Tuesday, June 20, 2006

Update on Monsanto-Mahyco in India


In earlier posts (see June archives, 7 June), the battle between Andhra Pradesh and Monsanto-Mahyco Biotech Ltd (MBBL), the Indian arm of Monsanto, was reported. To re-cap, the government of Andhra Pradesh sought an order from the Monopolies and Restrictive Trade Practices Commission (MRTPC) to lower Monsanto-Mahyco's prices on GM Bt cotton seeds. The MRTPC ordered Monsanto to charge no more than 750 rupees for 450g. Monsanto-Mahyco has appealed to the Supreme Court arguing that the fixing of prices is beyond the powers of the Andhra Pradesh government. However, in an interim order a few weeks ago, the Supreme Court refused to grant a stay of the MRTPC order. A full hearing is to take place 5 July, which will be followed in this discussion here.

Further to this battle, the Andhra Pradesh government hosted a meeting in Hyderabad earlier this month. In attendance were officials from Andhra Pradesh, Madhya Pradesh, Gujarat, Karnataka, Maharashtra, Tamil Nadu, and West Bengal. This meeting produced a common memorandum of understanding to join all states as a party before the MRTPC and Supreme Court of India. The governments of Punjab and Haryana sent letters in their absence, in order to demonstrate their support for the united effort.

An update of events has been published in the Weekly Highlights for India, published by the United States Department of Agriculture (USDA) in a Global Agriculture Information Network (GAIN) report. In that report, it was noted that the state governments have also appealed to the federal government to speak on their behalf before the Supreme Court.

Monsanto is quoted in that report as arguing that prices should be market-driven. This is in response to the questions of Mahyco-Monsanto regarding the marked differences in pricing between India and China, prices being much lower in China. Monsanto has argued that different agricultural practices in China (18 times more seed per acre is required) are also relevant to the market and thus the pricing. According to the GAIN report, "any state intervention would go against the intersts of farmers."

On the other hand, it might also be argued that this kind of intervention is critical to the market. Competition law must be concerned not only with the competition between players, but also with the benefit to consumers and thus to the market itself - one into which new players can enter.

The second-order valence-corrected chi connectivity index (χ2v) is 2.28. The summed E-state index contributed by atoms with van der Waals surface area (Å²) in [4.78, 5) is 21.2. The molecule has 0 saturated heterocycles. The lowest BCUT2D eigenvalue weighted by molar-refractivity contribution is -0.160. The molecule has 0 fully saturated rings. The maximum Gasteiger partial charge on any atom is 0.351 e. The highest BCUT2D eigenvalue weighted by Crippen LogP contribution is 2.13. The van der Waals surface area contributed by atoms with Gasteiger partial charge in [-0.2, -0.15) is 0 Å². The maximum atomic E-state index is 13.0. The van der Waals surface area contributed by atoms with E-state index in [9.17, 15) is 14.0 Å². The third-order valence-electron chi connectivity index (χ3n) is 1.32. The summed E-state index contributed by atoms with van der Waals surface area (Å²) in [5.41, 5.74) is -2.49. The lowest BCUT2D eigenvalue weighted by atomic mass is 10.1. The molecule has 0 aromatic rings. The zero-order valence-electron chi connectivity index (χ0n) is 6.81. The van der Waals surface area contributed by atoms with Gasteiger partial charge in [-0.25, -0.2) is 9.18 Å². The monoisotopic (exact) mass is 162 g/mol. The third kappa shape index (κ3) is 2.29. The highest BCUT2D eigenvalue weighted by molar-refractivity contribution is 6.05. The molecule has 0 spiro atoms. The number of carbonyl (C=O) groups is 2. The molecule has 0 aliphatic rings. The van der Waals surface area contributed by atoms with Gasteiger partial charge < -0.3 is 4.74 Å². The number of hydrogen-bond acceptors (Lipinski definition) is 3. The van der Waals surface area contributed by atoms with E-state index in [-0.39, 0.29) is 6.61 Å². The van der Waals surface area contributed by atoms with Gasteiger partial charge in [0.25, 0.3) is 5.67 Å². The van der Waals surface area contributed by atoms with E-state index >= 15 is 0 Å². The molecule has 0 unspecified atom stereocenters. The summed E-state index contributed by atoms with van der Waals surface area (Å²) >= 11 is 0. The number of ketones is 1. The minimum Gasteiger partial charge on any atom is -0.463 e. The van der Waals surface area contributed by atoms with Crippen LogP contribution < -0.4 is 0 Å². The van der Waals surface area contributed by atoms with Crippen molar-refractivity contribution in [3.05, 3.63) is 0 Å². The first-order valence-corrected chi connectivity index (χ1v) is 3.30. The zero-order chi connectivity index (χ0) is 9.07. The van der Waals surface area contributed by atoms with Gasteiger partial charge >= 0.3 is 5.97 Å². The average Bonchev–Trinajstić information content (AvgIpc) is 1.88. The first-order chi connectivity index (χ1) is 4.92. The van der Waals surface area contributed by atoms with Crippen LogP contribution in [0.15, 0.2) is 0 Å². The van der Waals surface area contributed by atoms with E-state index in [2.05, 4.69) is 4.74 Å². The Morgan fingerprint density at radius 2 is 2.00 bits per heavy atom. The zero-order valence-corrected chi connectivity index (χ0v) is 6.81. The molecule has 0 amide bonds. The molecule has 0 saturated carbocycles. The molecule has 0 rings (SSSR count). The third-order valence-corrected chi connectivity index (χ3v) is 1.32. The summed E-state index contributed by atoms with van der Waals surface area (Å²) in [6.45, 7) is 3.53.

The 5 July hearing promises to be an important development in competition law in India.

1 comment:

Satish said...

Under Indian Patent laws, Monsanto or its joint venture do not possess a valid patent for the product. This is because seeds cannot be a subject matter of patent on account of a statutory bar under Section 3(j) of the Patent Act, 1970 (39 of 1970).

Concerning pricing of agricultural commodities a consumer or the Government of his particular state can invoke Section 10 of the Monopolistic and Restrictive Trade Practices (MRTP) Act, 1969 to cause a judicial reference and review to the MRTP Commission in India to enquire into monopolistic or restrictive trade practices. Such a reference is also possible from the Central Government or upon its own knowledge or upon information. The MRTP Act is borne out of the Directive Principles of State Policy embodied in Clauses (b) and (c) of Article 39 of the Indian Constitution which lays down that the State shall direct its policy towards ensuring that the:

(A) Ownership and control of material resources of the community are so distributed as best to sub-serve the common good; and

(B) Operation of the economic system does not result in the concentration of wealth and means of production to the common detriment.

The MRTP Commission at India's capital city Delhi, receives complaints both from registered consumer and trade associations and also from individuals either directly or through various Government Departments.

Under the Indian Constitution, the States of India are mandated and well within their right to inform the MRTP Commission and seek justice for their citizens against monopolistic and restrictive trade practices. This is India’s answer to anti-trust practices indulged by trans national corporations. May I add, that this law is being repealed shortly to yield to a new enactment that is on par with the laws in the Western Hemisphere. This new enactment which is already passed and awaiting procedural enforcement is called The Competition Act.